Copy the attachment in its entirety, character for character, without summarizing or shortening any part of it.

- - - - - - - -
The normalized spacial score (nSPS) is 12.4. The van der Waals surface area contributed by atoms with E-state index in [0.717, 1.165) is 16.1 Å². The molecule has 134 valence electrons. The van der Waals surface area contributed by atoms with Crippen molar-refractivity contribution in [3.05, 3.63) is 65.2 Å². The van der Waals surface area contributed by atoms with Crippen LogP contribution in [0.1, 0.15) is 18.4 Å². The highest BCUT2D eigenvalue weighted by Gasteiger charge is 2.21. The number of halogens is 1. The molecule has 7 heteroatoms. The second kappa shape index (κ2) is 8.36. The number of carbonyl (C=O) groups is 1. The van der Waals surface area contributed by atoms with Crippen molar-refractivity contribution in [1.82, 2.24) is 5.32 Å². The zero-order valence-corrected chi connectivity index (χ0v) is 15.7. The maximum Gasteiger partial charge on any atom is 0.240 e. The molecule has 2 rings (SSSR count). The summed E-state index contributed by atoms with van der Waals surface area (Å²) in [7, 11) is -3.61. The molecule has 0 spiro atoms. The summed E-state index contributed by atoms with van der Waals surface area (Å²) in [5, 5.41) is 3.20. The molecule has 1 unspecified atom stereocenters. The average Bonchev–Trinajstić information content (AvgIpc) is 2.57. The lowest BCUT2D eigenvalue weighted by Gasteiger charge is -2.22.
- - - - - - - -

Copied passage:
The normalized spacial score (nSPS) is 12.4. The van der Waals surface area contributed by atoms with E-state index in [0.717, 1.165) is 16.1 Å². The molecule has 134 valence electrons. The van der Waals surface area contributed by atoms with Crippen molar-refractivity contribution in [3.05, 3.63) is 65.2 Å². The van der Waals surface area contributed by atoms with Crippen LogP contribution in [0.1, 0.15) is 18.4 Å². The highest BCUT2D eigenvalue weighted by Gasteiger charge is 2.21. The number of halogens is 1. The molecule has 7 heteroatoms. The second kappa shape index (κ2) is 8.36. The number of carbonyl (C=O) groups is 1. The van der Waals surface area contributed by atoms with Crippen molar-refractivity contribution in [1.82, 2.24) is 5.32 Å². The zero-order valence-corrected chi connectivity index (χ0v) is 15.7. The maximum Gasteiger partial charge on any atom is 0.240 e. The molecule has 2 rings (SSSR count). The summed E-state index contributed by atoms with van der Waals surface area (Å²) in [7, 11) is -3.61. The molecule has 0 spiro atoms. The summed E-state index contributed by atoms with van der Waals surface area (Å²) in [5, 5.41) is 3.20. The molecule has 1 unspecified atom stereocenters. The average Bonchev–Trinajstić information content (AvgIpc) is 2.57. The lowest BCUT2D eigenvalue weighted by Gasteiger charge is -2.22.